unsafe.putInt(index(index), value);
  }

  public int getValue(long index) {
    return unsafe.getInt(index(index));
  }

  private long index(long offset) {
    return startIndex + offset * INT_SIZE_IN_BYTES;
  }

  public void destroy() {
    unsafe.freeMemory(startIndex);
  }
}

@Test
public void testDirectIntArray() throws Exception {
  long maximum = Integer.MAX_VALUE + 1L;
  DirectIntArray directIntArray = new DirectIntArray(maximum);
  directIntArray.setValue(0L, 10);
  directIntArray.setValue(maximum, 20);
  assertEquals(10, directIntArray.getValue(0L));
  assertEquals(20, directIntArray.getValue(maximum));
  directIntArray.destroy();
}

First, make sure that your machine has sufficient memory for running this example! You need at least (2147483647 + 1) * 4 byte = 8192 MB of native memory for running the code. If you have worked with other programming languages as for example C, direct memory allocation is something you do every day. By calling Unsafe#allocateMemory(long), the virtual machine allocates the requested amount of native memory for you. After that, it will be your responsibility to handle this memory correctly.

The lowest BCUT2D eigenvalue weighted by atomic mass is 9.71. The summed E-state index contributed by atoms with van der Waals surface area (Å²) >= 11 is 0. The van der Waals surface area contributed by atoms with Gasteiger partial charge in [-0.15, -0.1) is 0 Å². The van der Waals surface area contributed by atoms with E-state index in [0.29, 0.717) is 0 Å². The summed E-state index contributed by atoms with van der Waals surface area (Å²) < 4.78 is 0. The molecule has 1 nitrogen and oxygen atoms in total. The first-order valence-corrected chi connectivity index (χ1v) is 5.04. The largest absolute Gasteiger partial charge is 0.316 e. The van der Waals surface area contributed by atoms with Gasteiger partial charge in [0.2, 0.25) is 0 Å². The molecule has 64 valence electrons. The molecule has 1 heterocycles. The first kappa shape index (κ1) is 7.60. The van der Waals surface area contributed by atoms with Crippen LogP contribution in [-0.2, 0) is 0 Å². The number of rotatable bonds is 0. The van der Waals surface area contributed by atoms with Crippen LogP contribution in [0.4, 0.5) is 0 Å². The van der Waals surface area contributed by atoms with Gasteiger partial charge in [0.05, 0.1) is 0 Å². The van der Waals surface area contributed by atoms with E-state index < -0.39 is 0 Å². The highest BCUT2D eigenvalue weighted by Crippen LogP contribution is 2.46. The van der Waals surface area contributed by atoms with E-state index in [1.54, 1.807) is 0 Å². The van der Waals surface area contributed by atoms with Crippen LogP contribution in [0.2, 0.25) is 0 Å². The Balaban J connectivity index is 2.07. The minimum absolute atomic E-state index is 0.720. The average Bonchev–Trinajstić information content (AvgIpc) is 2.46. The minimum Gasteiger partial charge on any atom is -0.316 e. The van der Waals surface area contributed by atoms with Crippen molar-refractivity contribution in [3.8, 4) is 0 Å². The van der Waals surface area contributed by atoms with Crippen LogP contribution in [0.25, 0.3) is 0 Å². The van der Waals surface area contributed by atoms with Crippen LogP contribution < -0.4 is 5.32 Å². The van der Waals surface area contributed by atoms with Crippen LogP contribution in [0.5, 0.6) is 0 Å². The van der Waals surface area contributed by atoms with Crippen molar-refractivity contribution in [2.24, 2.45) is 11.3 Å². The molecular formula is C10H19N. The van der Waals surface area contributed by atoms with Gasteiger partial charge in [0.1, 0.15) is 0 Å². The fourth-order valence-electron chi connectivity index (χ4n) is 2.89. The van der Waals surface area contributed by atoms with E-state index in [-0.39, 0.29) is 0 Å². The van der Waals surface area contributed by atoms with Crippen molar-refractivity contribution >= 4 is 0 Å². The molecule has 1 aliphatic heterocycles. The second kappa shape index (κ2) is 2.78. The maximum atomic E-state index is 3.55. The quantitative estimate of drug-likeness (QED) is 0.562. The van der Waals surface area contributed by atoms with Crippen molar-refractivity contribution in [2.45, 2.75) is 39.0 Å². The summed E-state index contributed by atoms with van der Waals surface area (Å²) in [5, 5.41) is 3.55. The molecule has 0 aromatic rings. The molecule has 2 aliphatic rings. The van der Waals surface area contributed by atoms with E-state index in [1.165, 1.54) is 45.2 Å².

The amount of memory that is required for storing a specific value is dependent on the type’s size. In the above example, I used an int type which represents a 32-bit integer. Consequently a single int value consumes 4 byte. For primitive types, size is well-documented. It is however more complex to compute the size of object types since they are dependent on the number of non-static fields that are declared anywhere in the type hierarchy. The most canonical way of computing an object’s size is using the Instrumented class from Java’s attach API which offers a dedicated method for this purpose called getObjectSize. I will however evaluate another (hacky) way of dealing with objects in the end of this section.